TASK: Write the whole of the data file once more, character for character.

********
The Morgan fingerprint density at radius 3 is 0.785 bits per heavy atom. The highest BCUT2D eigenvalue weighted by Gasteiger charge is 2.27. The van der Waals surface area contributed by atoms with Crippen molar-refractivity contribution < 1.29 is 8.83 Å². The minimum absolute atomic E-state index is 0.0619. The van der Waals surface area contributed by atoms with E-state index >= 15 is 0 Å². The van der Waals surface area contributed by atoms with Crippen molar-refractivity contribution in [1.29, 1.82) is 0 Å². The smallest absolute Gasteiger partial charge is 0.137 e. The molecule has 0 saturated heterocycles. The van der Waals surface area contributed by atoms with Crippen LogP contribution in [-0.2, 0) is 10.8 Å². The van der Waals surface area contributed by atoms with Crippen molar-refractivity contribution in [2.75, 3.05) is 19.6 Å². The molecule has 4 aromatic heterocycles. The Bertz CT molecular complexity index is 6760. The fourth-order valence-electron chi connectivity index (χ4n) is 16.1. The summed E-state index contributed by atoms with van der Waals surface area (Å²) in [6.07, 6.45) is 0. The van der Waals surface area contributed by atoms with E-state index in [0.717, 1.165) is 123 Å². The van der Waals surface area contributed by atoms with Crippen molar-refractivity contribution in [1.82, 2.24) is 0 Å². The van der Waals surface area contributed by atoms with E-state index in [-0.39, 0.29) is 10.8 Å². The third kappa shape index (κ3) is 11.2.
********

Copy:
The Morgan fingerprint density at radius 3 is 0.785 bits per heavy atom. The highest BCUT2D eigenvalue weighted by Gasteiger charge is 2.27. The van der Waals surface area contributed by atoms with Crippen molar-refractivity contribution < 1.29 is 8.83 Å². The minimum absolute atomic E-state index is 0.0619. The van der Waals surface area contributed by atoms with E-state index >= 15 is 0 Å². The van der Waals surface area contributed by atoms with Crippen molar-refractivity contribution in [1.29, 1.82) is 0 Å². The smallest absolute Gasteiger partial charge is 0.137 e. The molecule has 0 saturated heterocycles. The van der Waals surface area contributed by atoms with Crippen LogP contribution in [-0.2, 0) is 10.8 Å². The van der Waals surface area contributed by atoms with Crippen molar-refractivity contribution in [2.75, 3.05) is 19.6 Å². The molecule has 4 aromatic heterocycles. The Bertz CT molecular complexity index is 6760. The fourth-order valence-electron chi connectivity index (χ4n) is 16.1. The summed E-state index contributed by atoms with van der Waals surface area (Å²) in [6.07, 6.45) is 0. The van der Waals surface area contributed by atoms with E-state index in [0.717, 1.165) is 123 Å². The van der Waals surface area contributed by atoms with Crippen molar-refractivity contribution in [1.82, 2.24) is 0 Å². The van der Waals surface area contributed by atoms with E-state index in [-0.39, 0.29) is 10.8 Å². The third kappa shape index (κ3) is 11.2.